fied in the second Elias of the world, sent before Him to prepare His way; glorified in every of those Apostles whom it pleased Him to use as founders of His kingdom here: glorified in the angels, as in Michael; glorified in all those happy souls that are already possessed of hea

ven."

In all these cases the services and circumstances of the day sufficiently explain themselves, and require no special remarks.

Explanation of the Points embraced under the

Second Topic, viz. the General Subject of
Prayer.

I. The Nature of prayer may be defined as

“making request to God.” Phil. iv. 6. This may be either

1. With or without words. Ps. xxv. 1; Lam. iii.

41; Hosea, vii. 14; 1 Sam. i. 13. 2. In few words or many words. Eccles. v. 2, 3;

Luke, xviii. 1; vi. 12 ; xviii. 13; xvii. 5; Mark,

ix. 24; Matt. vi. 7. 3. With or without a form. Luke, xi. 2; Matt.

vi. 6; Acts, xii. 12; iii. 1; (the Jews used litur

gical forms in their Temple Services.) II. Prayer is Necessary for many reasons ; but especially,

1. Because expressly commanded. Matt. vii. 7;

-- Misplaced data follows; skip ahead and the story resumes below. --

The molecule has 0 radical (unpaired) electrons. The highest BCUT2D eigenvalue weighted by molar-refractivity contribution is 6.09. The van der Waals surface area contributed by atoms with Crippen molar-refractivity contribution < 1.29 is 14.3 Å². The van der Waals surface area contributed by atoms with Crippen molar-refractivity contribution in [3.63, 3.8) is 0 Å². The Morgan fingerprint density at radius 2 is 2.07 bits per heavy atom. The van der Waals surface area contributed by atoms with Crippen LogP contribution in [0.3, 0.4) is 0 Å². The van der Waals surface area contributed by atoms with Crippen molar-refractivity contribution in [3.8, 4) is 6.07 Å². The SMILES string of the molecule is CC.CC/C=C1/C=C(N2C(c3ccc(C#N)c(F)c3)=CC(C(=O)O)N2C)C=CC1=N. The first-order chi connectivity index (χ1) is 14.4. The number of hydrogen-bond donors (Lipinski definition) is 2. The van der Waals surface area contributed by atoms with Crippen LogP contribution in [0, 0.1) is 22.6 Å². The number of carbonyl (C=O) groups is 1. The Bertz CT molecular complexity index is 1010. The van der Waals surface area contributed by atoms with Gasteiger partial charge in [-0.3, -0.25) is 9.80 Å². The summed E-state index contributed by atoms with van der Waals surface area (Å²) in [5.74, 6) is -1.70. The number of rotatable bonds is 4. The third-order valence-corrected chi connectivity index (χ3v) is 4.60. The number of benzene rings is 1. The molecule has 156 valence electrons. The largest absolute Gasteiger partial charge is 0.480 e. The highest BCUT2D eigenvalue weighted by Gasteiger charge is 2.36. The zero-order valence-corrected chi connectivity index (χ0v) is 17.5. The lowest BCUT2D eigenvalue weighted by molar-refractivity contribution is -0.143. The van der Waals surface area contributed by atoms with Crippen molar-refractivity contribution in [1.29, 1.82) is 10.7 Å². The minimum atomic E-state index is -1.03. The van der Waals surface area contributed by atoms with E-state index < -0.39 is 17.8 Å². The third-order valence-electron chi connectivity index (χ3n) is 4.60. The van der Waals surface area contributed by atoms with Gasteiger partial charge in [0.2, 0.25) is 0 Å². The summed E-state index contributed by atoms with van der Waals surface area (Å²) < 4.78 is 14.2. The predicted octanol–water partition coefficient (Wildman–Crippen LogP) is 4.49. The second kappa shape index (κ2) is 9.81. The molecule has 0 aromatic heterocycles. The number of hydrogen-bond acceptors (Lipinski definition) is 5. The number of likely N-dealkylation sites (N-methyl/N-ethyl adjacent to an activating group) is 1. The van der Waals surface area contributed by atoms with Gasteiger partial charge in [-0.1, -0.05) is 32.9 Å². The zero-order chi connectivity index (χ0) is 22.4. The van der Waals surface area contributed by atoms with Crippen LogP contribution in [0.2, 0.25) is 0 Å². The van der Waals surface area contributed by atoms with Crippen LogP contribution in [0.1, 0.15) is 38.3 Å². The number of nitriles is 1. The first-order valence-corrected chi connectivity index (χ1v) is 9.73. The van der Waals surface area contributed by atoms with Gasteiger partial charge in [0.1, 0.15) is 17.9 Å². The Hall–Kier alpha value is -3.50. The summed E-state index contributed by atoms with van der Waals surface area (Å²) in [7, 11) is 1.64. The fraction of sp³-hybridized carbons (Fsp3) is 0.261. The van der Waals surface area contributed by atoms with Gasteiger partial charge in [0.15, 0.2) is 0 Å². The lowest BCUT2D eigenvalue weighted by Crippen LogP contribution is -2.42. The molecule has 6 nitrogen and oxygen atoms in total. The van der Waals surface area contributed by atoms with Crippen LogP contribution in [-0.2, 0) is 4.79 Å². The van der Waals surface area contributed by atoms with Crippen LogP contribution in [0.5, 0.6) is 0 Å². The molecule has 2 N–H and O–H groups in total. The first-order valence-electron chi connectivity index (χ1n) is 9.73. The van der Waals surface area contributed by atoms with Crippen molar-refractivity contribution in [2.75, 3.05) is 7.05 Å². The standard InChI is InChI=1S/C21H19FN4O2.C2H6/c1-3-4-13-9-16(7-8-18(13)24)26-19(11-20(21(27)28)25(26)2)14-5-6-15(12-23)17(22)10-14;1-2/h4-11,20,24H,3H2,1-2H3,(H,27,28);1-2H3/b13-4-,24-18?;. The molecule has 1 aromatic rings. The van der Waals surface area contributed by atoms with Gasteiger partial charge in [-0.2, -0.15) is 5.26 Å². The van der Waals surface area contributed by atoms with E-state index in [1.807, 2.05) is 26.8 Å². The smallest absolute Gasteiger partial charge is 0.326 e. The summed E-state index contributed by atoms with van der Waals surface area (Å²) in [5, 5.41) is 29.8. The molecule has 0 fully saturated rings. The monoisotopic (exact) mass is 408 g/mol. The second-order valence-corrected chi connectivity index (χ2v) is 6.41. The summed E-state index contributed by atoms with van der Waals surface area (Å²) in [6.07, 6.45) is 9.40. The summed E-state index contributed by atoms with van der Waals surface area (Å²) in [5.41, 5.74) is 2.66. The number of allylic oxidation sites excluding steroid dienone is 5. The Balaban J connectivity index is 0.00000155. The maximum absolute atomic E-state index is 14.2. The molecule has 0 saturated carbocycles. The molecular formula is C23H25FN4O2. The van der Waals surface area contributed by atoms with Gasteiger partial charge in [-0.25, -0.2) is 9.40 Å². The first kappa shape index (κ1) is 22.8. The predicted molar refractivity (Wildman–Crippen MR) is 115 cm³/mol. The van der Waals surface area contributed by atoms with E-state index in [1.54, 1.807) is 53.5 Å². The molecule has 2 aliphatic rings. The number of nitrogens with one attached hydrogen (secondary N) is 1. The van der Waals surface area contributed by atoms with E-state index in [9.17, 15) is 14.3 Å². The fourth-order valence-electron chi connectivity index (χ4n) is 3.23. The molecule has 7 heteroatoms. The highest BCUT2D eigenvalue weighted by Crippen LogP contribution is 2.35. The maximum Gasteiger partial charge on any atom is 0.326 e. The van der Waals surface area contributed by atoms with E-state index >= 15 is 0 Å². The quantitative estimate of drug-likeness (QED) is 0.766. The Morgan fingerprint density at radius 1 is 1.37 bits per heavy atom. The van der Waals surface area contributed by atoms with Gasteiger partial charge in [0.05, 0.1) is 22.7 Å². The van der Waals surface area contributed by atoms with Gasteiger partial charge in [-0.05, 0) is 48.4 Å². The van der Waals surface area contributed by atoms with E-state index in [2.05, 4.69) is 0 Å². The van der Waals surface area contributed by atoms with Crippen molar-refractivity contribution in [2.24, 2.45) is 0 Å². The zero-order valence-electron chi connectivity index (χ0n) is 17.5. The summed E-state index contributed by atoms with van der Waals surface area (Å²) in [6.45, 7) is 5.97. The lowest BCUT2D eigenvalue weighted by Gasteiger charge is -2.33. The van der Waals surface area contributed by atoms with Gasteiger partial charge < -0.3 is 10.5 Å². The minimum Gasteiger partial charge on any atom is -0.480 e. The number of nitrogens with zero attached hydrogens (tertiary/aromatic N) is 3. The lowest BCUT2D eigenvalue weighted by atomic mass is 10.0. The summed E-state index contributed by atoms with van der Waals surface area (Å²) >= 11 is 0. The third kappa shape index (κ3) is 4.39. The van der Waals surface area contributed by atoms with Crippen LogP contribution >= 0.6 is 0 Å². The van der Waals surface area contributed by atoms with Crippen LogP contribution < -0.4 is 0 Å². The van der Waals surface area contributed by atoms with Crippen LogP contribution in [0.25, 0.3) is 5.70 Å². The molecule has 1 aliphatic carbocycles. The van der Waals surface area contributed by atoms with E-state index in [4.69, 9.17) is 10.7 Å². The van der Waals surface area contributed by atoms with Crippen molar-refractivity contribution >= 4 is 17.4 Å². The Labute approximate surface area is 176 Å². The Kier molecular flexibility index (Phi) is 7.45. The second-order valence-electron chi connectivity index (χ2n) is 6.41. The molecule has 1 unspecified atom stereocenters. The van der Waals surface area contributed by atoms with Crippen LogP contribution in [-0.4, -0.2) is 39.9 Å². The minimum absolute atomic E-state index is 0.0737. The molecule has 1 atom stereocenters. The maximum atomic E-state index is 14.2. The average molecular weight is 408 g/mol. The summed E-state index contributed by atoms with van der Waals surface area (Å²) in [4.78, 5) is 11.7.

Phil. iv. 6; 1 Tim. ii. 8; Ezek. xxxvi. 36, 37.

2. Because we need assistance. Jer. x. 23; 2 Cor.

iii. 5; Prov. iii. 5, 6; John, xv. 5. 3. Because we cannot obtain assistance without

asking. Job, XV. 4; James, iv. 2; 2 Chron.

xvi. 12. 4. Because to live without prayer is to live like

atheists or like brutes. Ps. x. 4; lxxiii. 3-11;

Isa. i. 2-4. III. The only Object to whom prayer is to be addressed is God; and this,

1. Because praying is worshipping; and God only

is to be worshipped. To pray to any other object is a transgression of God's law. Hence it is sinful to do so. Luke, iv. 5–8; Ex. xx. 5, 6;

Rev. xix. 10. 2. Because God only knows what we say, or what

we need, and He only is able to assist. Hence to pray to any other object is a waste of time, is idle and useless. Ps. cxv. 3-8; Deut. xxxii. 31, 39; Ps. lxvii. 20; Jer. xvii. 5-8; Ps. cxlvi.;

xlix.; 1 Kings, xviii. 20-39. IV. The Requirements of prayer are many; but especially,

1. Faith on the part of the offerer. Heb. xi. 6;

James, i. 6; Matt. xxi. 22; Heb. x. 22. 2. Agreement with the will of God in the prayers

themselves. James, iv. 3; 1 John, v. 14. 3. That they be offered in sincerity. Ps. xvii. l;

John, iv. 24; Matt. xv. 8; Isa. lviii. 2-7; i.

10–15. 4. A humble spirit. 2 Chron. vii. 14; Luke, xviii.

13; Isa. Ixvi. 2; Ps. li. 17; 1 Peter, v. 5. 5. A reverent manner. Heb. xii. 28; Eccles. v.

1-4; Acts, xx, 36 ; xxi. 5; Eph. iii. 14. 6. That they be offered in the name of Christ.

Eph. ii. 18; John, xiv. 6; xiv. 14; xvi. 23. V. The Matters which prayers offered to this